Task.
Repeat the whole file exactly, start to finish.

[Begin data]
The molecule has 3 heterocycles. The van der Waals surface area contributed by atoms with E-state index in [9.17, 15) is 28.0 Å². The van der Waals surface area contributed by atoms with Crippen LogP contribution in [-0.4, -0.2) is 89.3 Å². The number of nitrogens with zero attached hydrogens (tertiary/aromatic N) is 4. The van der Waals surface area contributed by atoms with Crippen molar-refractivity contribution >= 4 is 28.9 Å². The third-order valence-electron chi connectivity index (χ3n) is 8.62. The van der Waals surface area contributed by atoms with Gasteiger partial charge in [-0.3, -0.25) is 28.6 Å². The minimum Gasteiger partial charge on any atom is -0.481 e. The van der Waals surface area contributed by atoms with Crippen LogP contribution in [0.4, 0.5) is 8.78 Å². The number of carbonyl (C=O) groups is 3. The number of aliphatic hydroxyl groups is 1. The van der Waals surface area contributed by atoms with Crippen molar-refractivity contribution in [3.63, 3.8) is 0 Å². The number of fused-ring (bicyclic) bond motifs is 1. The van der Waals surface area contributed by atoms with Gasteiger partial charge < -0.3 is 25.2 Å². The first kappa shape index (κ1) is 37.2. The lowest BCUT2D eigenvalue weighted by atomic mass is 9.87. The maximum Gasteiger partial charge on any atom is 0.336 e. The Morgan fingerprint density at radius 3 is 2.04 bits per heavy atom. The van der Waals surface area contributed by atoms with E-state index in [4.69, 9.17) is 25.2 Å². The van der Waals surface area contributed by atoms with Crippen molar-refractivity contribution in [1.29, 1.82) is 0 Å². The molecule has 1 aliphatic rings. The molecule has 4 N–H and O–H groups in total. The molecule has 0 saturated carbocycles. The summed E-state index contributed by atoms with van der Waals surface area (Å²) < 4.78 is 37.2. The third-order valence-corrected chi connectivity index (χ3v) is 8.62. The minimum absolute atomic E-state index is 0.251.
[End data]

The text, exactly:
The molecule has 3 heterocycles. The van der Waals surface area contributed by atoms with E-state index in [9.17, 15) is 28.0 Å². The van der Waals surface area contributed by atoms with Crippen LogP contribution in [-0.4, -0.2) is 89.3 Å². The number of nitrogens with zero attached hydrogens (tertiary/aromatic N) is 4. The van der Waals surface area contributed by atoms with Crippen molar-refractivity contribution >= 4 is 28.9 Å². The third-order valence-electron chi connectivity index (χ3n) is 8.62. The van der Waals surface area contributed by atoms with Gasteiger partial charge in [-0.3, -0.25) is 28.6 Å². The minimum Gasteiger partial charge on any atom is -0.481 e. The van der Waals surface area contributed by atoms with Crippen LogP contribution in [0.4, 0.5) is 8.78 Å². The number of carbonyl (C=O) groups is 3. The number of aliphatic hydroxyl groups is 1. The van der Waals surface area contributed by atoms with Crippen molar-refractivity contribution in [3.63, 3.8) is 0 Å². The number of fused-ring (bicyclic) bond motifs is 1. The van der Waals surface area contributed by atoms with Gasteiger partial charge < -0.3 is 25.2 Å². The first kappa shape index (κ1) is 37.2. The lowest BCUT2D eigenvalue weighted by atomic mass is 9.87. The maximum Gasteiger partial charge on any atom is 0.336 e. The Morgan fingerprint density at radius 3 is 2.04 bits per heavy atom. The van der Waals surface area contributed by atoms with E-state index in [4.69, 9.17) is 25.2 Å². The van der Waals surface area contributed by atoms with Crippen molar-refractivity contribution in [1.29, 1.82) is 0 Å². The molecule has 1 aliphatic rings. The molecule has 4 N–H and O–H groups in total. The molecule has 0 saturated carbocycles. The summed E-state index contributed by atoms with van der Waals surface area (Å²) < 4.78 is 37.2. The third-order valence-corrected chi connectivity index (χ3v) is 8.62. The minimum absolute atomic E-state index is 0.251.